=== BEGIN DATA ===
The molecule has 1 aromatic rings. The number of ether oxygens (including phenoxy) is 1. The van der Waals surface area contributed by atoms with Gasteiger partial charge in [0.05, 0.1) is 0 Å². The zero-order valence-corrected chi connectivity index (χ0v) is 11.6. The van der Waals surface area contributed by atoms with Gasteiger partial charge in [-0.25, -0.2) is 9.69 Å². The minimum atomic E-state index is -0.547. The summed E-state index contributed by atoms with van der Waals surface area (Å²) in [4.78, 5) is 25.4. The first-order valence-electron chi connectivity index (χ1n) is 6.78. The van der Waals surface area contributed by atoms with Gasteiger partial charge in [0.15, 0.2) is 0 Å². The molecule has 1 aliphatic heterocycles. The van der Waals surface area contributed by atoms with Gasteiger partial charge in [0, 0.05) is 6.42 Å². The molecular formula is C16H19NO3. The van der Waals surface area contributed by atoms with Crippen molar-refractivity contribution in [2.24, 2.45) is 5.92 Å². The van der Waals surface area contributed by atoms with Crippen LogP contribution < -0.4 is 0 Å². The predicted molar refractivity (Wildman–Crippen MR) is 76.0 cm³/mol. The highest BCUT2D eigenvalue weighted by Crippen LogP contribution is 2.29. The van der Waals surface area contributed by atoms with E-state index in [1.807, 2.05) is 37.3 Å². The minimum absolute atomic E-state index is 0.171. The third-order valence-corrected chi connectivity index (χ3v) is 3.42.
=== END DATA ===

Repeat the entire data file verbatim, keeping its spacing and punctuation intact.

The molecule has 1 aromatic rings. The number of ether oxygens (including phenoxy) is 1. The van der Waals surface area contributed by atoms with Gasteiger partial charge in [0.05, 0.1) is 0 Å². The zero-order valence-corrected chi connectivity index (χ0v) is 11.6. The van der Waals surface area contributed by atoms with Gasteiger partial charge in [-0.25, -0.2) is 9.69 Å². The minimum atomic E-state index is -0.547. The summed E-state index contributed by atoms with van der Waals surface area (Å²) in [4.78, 5) is 25.4. The first-order valence-electron chi connectivity index (χ1n) is 6.78. The van der Waals surface area contributed by atoms with Gasteiger partial charge in [0.15, 0.2) is 0 Å². The molecule has 1 aliphatic heterocycles. The van der Waals surface area contributed by atoms with Gasteiger partial charge in [0, 0.05) is 6.42 Å². The molecular formula is C16H19NO3. The van der Waals surface area contributed by atoms with Crippen molar-refractivity contribution in [2.24, 2.45) is 5.92 Å². The van der Waals surface area contributed by atoms with Crippen LogP contribution < -0.4 is 0 Å². The predicted molar refractivity (Wildman–Crippen MR) is 76.0 cm³/mol. The highest BCUT2D eigenvalue weighted by Crippen LogP contribution is 2.29. The van der Waals surface area contributed by atoms with E-state index in [1.807, 2.05) is 37.3 Å². The minimum absolute atomic E-state index is 0.171. The third-order valence-corrected chi connectivity index (χ3v) is 3.42.